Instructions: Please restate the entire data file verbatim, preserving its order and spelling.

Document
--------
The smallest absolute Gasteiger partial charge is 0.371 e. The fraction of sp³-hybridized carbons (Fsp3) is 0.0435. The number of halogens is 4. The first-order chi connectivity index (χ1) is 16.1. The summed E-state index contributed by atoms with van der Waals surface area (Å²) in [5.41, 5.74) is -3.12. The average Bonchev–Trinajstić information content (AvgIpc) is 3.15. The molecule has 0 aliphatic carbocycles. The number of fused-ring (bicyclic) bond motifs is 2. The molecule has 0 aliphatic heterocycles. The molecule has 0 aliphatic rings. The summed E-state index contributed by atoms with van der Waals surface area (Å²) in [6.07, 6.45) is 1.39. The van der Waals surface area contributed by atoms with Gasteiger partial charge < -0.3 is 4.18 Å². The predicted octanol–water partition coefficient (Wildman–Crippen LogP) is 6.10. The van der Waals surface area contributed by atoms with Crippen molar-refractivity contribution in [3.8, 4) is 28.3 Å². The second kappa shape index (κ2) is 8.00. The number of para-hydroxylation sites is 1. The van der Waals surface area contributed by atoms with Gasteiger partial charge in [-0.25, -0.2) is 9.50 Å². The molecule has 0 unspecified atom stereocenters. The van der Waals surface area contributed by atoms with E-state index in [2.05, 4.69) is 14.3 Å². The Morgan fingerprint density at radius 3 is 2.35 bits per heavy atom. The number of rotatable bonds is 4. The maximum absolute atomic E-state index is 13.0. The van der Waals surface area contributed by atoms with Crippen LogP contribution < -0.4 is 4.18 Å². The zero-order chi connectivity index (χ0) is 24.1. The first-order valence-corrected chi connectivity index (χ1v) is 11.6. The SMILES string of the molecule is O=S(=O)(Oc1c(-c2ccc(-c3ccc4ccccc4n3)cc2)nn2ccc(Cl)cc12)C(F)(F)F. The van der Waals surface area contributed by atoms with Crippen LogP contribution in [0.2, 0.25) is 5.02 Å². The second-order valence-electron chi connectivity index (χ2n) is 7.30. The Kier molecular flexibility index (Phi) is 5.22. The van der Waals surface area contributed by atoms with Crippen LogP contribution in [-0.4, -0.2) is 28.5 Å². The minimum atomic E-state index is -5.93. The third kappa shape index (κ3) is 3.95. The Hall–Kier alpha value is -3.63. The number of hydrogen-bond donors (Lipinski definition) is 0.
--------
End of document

The smallest absolute Gasteiger partial charge is 0.371 e. The fraction of sp³-hybridized carbons (Fsp3) is 0.0435. The number of halogens is 4. The first-order chi connectivity index (χ1) is 16.1. The summed E-state index contributed by atoms with van der Waals surface area (Å²) in [5.41, 5.74) is -3.12. The average Bonchev–Trinajstić information content (AvgIpc) is 3.15. The molecule has 0 aliphatic carbocycles. The number of fused-ring (bicyclic) bond motifs is 2. The molecule has 0 aliphatic heterocycles. The molecule has 0 aliphatic rings. The summed E-state index contributed by atoms with van der Waals surface area (Å²) in [6.07, 6.45) is 1.39. The van der Waals surface area contributed by atoms with Gasteiger partial charge < -0.3 is 4.18 Å². The predicted octanol–water partition coefficient (Wildman–Crippen LogP) is 6.10. The van der Waals surface area contributed by atoms with Crippen molar-refractivity contribution in [3.8, 4) is 28.3 Å². The second kappa shape index (κ2) is 8.00. The number of para-hydroxylation sites is 1. The van der Waals surface area contributed by atoms with Gasteiger partial charge in [-0.25, -0.2) is 9.50 Å². The molecule has 0 unspecified atom stereocenters. The van der Waals surface area contributed by atoms with E-state index in [2.05, 4.69) is 14.3 Å². The Morgan fingerprint density at radius 3 is 2.35 bits per heavy atom. The number of rotatable bonds is 4. The maximum absolute atomic E-state index is 13.0. The van der Waals surface area contributed by atoms with Crippen LogP contribution < -0.4 is 4.18 Å². The zero-order chi connectivity index (χ0) is 24.1. The first-order valence-corrected chi connectivity index (χ1v) is 11.6. The SMILES string of the molecule is O=S(=O)(Oc1c(-c2ccc(-c3ccc4ccccc4n3)cc2)nn2ccc(Cl)cc12)C(F)(F)F. The van der Waals surface area contributed by atoms with Crippen LogP contribution in [0.2, 0.25) is 5.02 Å². The second-order valence-electron chi connectivity index (χ2n) is 7.30. The Kier molecular flexibility index (Phi) is 5.22. The van der Waals surface area contributed by atoms with Crippen LogP contribution in [-0.4, -0.2) is 28.5 Å². The minimum atomic E-state index is -5.93. The third kappa shape index (κ3) is 3.95. The Hall–Kier alpha value is -3.63. The number of hydrogen-bond donors (Lipinski definition) is 0.